Then the prince sent for the weaver and he came, and it was decreed that one of his eyes should be plucked out.
“O prince,” said the weaver, “the decree is just. It is right that one of my eyes be taken. And yet, alas! both are necessary to me in order that I may see the two sides of the cloth that I weave. But I have a neighbour, a cobbler, who has also two eyes, and in his trade both eyes are not necessary.”
Then the prince sent for the cobbler. And he came. And they took out one of the cobbler's two eyes.
And justice was satisfied.
A fox looked at his shadow at sunrise and said, “I will have a camel for lunch today.” And all morning he went about looking for camels. But at noon he saw his shadow again—and he said, “A mouse will do.”
The Wise King
Once there ruled in the distant city of Wirani a king who was both mighty and wise. And he was feared for his might and loved for his wisdom.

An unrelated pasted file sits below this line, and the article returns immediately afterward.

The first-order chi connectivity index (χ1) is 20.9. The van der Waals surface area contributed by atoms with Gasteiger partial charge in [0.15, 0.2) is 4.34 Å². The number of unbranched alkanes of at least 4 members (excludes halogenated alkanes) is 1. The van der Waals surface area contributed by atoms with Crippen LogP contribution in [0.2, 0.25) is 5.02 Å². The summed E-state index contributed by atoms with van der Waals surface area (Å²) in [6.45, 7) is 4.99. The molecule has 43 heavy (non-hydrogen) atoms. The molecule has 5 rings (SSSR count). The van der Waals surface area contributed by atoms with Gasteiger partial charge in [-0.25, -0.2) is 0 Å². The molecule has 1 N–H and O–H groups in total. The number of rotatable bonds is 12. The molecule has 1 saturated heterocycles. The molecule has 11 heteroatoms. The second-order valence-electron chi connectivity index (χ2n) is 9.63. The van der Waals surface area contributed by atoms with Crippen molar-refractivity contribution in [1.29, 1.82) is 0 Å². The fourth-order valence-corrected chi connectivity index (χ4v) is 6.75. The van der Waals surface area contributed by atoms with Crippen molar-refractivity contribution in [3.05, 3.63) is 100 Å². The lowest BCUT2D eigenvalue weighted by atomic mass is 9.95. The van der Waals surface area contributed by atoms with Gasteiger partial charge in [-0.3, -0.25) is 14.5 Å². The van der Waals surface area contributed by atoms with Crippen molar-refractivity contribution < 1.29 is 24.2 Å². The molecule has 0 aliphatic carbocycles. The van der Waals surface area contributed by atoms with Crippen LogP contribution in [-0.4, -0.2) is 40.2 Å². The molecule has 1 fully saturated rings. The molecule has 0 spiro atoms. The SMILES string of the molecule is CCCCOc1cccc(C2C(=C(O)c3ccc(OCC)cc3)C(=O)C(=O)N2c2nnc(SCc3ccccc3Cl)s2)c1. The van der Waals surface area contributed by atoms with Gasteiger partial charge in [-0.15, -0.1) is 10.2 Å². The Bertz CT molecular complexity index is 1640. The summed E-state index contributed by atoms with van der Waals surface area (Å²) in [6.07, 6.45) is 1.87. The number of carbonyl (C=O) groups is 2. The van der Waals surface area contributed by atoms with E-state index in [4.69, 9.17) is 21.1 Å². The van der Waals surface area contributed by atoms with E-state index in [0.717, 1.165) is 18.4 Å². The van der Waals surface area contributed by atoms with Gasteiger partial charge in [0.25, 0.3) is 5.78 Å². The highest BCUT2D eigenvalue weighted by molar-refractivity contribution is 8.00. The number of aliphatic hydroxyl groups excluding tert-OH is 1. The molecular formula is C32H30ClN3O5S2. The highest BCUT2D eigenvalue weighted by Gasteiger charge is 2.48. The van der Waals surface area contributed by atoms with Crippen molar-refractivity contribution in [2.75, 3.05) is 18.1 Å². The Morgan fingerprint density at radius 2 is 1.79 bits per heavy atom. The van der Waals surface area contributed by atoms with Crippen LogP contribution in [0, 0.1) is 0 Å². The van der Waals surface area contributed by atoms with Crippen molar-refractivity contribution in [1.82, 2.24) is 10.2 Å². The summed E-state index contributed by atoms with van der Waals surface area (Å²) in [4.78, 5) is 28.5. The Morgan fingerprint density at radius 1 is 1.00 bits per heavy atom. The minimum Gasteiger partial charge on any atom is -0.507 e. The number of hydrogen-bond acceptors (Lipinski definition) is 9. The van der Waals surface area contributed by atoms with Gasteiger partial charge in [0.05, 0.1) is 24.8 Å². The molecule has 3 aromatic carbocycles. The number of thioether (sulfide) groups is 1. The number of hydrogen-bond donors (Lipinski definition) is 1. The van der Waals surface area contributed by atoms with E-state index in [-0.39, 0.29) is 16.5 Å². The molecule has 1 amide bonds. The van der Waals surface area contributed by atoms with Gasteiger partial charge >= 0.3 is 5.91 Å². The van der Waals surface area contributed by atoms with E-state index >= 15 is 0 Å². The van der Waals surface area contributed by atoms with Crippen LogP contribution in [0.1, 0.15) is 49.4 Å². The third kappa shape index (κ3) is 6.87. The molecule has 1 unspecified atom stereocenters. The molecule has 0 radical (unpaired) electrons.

Now, in the heart of that city was a well, whose water was cool and crystalline, from which all the inhabitants drank, even the king and his courtiers; for there was no other well.
One night when all were asleep, a witch entered the city, and poured seven drops of strange liquid into the well, and said, “From this hour he who drinks this water shall become mad.”
Next morning all the inhabitants, save the king and his lord chamberlain, drank from the well and became mad, even as the witch had foretold.
And during that day the people in the narrow streets and in the market places did naught but whisper to one another, “The king is mad. Our king and his lord chamberlain have lost their reason. Surely we cannot be ruled by a mad king. We must dethrone him.”
That evening the king ordered a golden goblet to be filled from the well. And when it was brought to him he drank deeply, and gave it to his lord chamberlain to drink.
And there was great rejoicing in that distant city of Wirani, because its king and its lord chamberlain had regained their reason.
Three men met at a tavern table. One was a weaver, another a carpenter and the third a ploughman.
Said the weaver, “I sold a fine linen shroud today for two pieces of gold. Let us have all the wine we want.”